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Biopsy-Confirmed Hypersensitivity Pneumonitis in Automobile Production Workers Exposed to Metalworking Fluids -- Michigan, 1994-1995

In 1994, union and management officials and local physicians in southeastern Michigan noted the occurrence among automobile production workers of respiratory illness consistent with hypersensitivity pneumonitis (HP). Local and national health authorities reviewed medical records, and in June 1994, individual employees and the union requested that CDC's National Institute for Occupational Safety and Health (NIOSH) evaluate potential occupational exposures associated with these illnesses. This report summarizes preliminary findings of the evaluation, including detailed information about one HP case and a summary description of the six biopsy-confirmed cases among automobile production workers from three different plants (plants A, B, and C) in southeastern Michigan; all six workers had jobs that entailed frequent exposure to metalworking fluids (MWFs). The findings suggest the need for further evaluation of a possible association of occupational exposure to MWFs with HP. Case Report

In February 1994, a 57-year-old man (patient 1) was evaluated for a 7-month history of wheezing, dyspnea, weight loss, fever, and productive cough. He had worked as a toolmaker at plant A for 11 years and had not smoked cigarettes for the preceding 28 years. His symptoms were temporally related to working in an area of the plant where soluble machining oils -- a type of MWF -- were used. The worker's respiratory illness progressed, and in May, he was hospitalized for acute respiratory failure. Findings on admission included basilar inspiratory crackles, and a chest radiograph indicated bilateral interstitial infiltrates. Oxygen tension on room air at rest was 53 torr (normal: 80-100 torr) with 82% saturation; a white blood cell count was 11,900 (normal: 4800-10,800) with a normal differential. Fiberoptic bronchoscopy and examination of tissue specimens obtained by transbronchial biopsies demonstrated multiple noncaseating granulomas with lymphocytic infiltration of the alveolar septa -- findings consistent with HP.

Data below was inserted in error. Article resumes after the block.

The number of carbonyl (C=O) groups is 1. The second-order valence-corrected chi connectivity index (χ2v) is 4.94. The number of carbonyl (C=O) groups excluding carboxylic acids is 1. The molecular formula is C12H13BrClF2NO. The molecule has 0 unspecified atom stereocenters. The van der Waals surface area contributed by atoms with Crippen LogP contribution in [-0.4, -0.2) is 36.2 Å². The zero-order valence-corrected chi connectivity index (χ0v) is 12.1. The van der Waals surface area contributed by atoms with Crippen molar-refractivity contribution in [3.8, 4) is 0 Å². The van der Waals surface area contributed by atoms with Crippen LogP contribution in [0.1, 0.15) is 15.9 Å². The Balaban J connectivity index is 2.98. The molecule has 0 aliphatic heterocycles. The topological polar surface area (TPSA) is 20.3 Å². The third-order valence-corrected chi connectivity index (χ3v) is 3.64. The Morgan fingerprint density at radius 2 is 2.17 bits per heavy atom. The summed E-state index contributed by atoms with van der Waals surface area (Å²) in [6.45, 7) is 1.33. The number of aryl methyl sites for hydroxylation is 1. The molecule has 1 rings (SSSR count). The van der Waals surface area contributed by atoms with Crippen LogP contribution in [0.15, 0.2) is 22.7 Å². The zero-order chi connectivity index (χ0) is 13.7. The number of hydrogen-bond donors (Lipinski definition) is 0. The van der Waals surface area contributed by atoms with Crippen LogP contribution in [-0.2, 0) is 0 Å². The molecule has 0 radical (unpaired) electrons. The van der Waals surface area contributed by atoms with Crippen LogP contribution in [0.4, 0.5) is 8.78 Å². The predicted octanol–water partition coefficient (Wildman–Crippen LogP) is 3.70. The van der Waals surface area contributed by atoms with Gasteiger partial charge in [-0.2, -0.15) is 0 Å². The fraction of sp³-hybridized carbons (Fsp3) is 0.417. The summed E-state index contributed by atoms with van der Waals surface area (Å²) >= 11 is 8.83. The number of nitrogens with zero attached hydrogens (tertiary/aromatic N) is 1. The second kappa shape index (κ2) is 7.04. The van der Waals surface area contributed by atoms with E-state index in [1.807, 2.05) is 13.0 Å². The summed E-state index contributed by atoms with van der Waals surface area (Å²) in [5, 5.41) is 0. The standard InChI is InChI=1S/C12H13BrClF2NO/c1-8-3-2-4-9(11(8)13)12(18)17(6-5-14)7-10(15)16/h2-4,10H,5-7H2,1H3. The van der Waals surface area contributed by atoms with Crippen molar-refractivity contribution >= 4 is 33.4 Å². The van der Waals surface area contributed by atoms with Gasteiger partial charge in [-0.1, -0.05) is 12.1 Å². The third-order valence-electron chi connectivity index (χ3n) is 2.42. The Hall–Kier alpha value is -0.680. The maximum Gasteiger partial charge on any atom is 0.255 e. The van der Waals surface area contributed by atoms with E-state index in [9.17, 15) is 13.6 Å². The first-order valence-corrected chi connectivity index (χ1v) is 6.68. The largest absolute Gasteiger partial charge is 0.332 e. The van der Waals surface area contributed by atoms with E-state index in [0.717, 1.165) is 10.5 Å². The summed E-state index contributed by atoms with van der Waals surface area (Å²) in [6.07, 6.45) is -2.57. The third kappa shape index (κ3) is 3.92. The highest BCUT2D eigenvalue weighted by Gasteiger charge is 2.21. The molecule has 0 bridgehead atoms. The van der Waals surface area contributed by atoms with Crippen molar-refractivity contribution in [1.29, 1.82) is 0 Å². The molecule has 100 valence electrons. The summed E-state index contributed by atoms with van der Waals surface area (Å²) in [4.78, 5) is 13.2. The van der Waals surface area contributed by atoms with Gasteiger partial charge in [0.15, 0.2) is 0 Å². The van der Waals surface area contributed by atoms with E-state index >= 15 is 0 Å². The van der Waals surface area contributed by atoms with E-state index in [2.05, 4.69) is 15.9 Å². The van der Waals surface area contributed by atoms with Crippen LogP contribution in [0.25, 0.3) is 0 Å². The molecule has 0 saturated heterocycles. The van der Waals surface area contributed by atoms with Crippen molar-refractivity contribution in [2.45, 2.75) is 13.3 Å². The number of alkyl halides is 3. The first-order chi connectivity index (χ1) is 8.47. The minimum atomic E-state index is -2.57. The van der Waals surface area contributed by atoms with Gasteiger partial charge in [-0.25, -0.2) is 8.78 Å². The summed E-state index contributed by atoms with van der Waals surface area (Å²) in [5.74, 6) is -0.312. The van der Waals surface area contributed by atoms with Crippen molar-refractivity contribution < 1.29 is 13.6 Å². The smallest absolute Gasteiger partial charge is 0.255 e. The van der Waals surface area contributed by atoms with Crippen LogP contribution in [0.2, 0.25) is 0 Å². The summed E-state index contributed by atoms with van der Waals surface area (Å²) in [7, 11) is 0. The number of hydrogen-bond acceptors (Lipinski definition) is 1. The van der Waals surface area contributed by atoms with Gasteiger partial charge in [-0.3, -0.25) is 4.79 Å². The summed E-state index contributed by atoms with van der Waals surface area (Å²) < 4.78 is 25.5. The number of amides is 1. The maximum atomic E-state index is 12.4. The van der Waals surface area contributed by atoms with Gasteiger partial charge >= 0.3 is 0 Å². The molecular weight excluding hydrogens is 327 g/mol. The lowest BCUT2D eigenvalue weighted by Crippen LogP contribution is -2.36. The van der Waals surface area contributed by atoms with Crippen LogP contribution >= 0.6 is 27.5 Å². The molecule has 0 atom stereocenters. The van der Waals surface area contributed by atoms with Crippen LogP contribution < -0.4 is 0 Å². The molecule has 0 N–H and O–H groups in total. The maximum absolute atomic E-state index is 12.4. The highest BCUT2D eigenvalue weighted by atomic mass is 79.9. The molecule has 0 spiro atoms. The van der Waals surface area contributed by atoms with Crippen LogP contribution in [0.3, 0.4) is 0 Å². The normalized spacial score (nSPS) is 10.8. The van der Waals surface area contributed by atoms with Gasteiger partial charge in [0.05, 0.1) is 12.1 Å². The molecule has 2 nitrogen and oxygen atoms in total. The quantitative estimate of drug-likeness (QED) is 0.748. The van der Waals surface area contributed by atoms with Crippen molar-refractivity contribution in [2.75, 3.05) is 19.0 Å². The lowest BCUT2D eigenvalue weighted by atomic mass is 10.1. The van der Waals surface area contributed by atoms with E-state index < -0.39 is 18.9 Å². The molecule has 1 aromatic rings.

Following diagnosis of HP, the patient was treated with oral corticosteroids and was removed from work for medical reasons. Pulmonary function tests (PFTs) obtained in May indicated a forced vital capacity of 3.8 L (75% of predicted; normal: greater than 80% predicted), total lung capacity (TLC) of 5.7 L (79% of predicted; normal: greater than 80% predicted), and diffusing capacity for carbon monoxide (DLCO) of 18.79 (67% of predicted; normal: greater than 80% predicted). Subsequent PFTs obtained in March 1995 showed a normal TLC (6.9 L {93% of predicted}) and DLCO (24.85 {89% of predicted}). Case Summaries

During 1994-1995, physicians at two local pulmonary and occupational medicine clinics in Michigan reported four cases of biopsy-confirmed HP (including patient 1) among workers from three different automotive plants. A subsequent review of the medical records of plant employees who had sought medical attention identified two additional biopsy-confirmed cases. In addition, 14 probable cases (not biopsy-confirmed) were identified.